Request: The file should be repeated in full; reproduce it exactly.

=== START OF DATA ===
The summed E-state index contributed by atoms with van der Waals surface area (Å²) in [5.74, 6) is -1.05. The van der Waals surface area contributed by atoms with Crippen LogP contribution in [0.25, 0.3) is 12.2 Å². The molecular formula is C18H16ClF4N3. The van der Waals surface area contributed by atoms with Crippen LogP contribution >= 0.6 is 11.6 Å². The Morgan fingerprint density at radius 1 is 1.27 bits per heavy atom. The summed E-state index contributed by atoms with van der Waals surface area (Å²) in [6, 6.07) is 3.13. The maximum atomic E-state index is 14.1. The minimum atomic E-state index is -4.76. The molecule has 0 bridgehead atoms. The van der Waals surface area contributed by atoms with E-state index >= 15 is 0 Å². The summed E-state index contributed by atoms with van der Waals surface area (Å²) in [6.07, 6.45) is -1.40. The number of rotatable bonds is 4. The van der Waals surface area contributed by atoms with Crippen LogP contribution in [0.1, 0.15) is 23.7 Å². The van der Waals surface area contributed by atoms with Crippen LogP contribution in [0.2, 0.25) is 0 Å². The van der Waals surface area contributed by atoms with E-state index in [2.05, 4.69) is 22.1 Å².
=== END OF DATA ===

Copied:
The summed E-state index contributed by atoms with van der Waals surface area (Å²) in [5.74, 6) is -1.05. The van der Waals surface area contributed by atoms with Crippen LogP contribution in [0.25, 0.3) is 12.2 Å². The molecular formula is C18H16ClF4N3. The van der Waals surface area contributed by atoms with Crippen LogP contribution >= 0.6 is 11.6 Å². The Morgan fingerprint density at radius 1 is 1.27 bits per heavy atom. The summed E-state index contributed by atoms with van der Waals surface area (Å²) in [6, 6.07) is 3.13. The maximum atomic E-state index is 14.1. The minimum atomic E-state index is -4.76. The molecule has 0 bridgehead atoms. The van der Waals surface area contributed by atoms with E-state index >= 15 is 0 Å². The summed E-state index contributed by atoms with van der Waals surface area (Å²) in [6.07, 6.45) is -1.40. The number of rotatable bonds is 4. The van der Waals surface area contributed by atoms with Crippen LogP contribution in [0.1, 0.15) is 23.7 Å². The van der Waals surface area contributed by atoms with Crippen LogP contribution in [0.2, 0.25) is 0 Å². The van der Waals surface area contributed by atoms with E-state index in [2.05, 4.69) is 22.1 Å².